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30 Days a Black Man : The Forgotten Story That Exposed the Jim Crow South

By: Steigerwald, Bill Williams, Juan(Foreword by)

1493026186 / 9781493026180
Stock expected by 27/09/2021
United States
157 x 238 mm, 635 grams 336 pages, 25 Halftones, black and white
General (US: Trade)  Learn More

In 1948 most white people in the North had no idea how unjust and unequal daily life was for the 10 million African Americans living in the South.

But that suddenly changed after Ray Sprigle, a famous white journalist from Pittsburgh, went undercover and lived as a black man in the Jim Crow South. Escorted through the South's parallel black society by John Wesley Dobbs, a historic black civil rights pioneer from Atlanta, Sprigle met with sharecroppers, local black leaders, and families of lynching victims.

He visited ramshackle black schools and slept at the homes of prosperous black farmers and doctors. The Pittsburgh Post-Gazette reporter's series was syndicated coast to coast in white newspapers and carried into the South only by the Pittsburgh Courier, the country's leading black paper.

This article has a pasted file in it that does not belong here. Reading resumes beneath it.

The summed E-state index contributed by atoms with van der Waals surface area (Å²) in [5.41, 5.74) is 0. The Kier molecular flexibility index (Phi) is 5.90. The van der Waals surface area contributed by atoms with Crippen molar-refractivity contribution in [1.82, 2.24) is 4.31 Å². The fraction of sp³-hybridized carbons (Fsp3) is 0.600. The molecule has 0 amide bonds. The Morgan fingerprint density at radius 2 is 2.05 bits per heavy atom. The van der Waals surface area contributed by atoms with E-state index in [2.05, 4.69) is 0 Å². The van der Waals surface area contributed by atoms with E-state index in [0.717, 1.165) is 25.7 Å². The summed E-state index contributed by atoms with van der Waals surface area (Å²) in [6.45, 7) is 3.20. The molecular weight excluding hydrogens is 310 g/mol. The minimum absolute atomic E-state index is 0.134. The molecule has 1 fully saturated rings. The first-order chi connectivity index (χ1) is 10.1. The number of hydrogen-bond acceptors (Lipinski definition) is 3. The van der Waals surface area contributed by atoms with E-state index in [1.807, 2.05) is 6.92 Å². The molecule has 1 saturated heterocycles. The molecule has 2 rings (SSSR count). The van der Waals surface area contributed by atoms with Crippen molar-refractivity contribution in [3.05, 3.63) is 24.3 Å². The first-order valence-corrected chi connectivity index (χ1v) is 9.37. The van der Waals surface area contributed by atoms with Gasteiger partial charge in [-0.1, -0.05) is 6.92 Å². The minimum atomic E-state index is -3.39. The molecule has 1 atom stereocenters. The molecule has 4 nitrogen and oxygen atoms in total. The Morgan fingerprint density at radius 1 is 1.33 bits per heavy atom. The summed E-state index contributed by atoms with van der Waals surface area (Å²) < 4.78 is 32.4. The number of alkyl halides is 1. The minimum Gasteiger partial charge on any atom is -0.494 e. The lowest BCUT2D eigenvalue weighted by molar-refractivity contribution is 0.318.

His vivid descriptions and undisguised outrage at "the iniquitous Jim Crow system" shocked the North, enraged the South, and ignited the first national debate in the media about ending America's system of apartheid. Six years before Brown v. Board of Education, seven years before the murder of Emmett Till, and thirteen years before John Howard Griffin's similar experiment became the bestseller Black Like Me, Sprigle's intrepid journalism blasted into the American consciousness the grim reality of black lives in the South. Author Bill Steigerwald elevates Sprigle's groundbreaking expose to its rightful place among the seminal events of the early Civil Rights movement.


1KBBF Southeastern & South Atlantic states, 3JJPG c 1945 to c 1960, HBTB Social & cultural history, JFSL3 Black & Asian studies, JPVH1 Civil rights & citizenship, KNTJ Press & journalism

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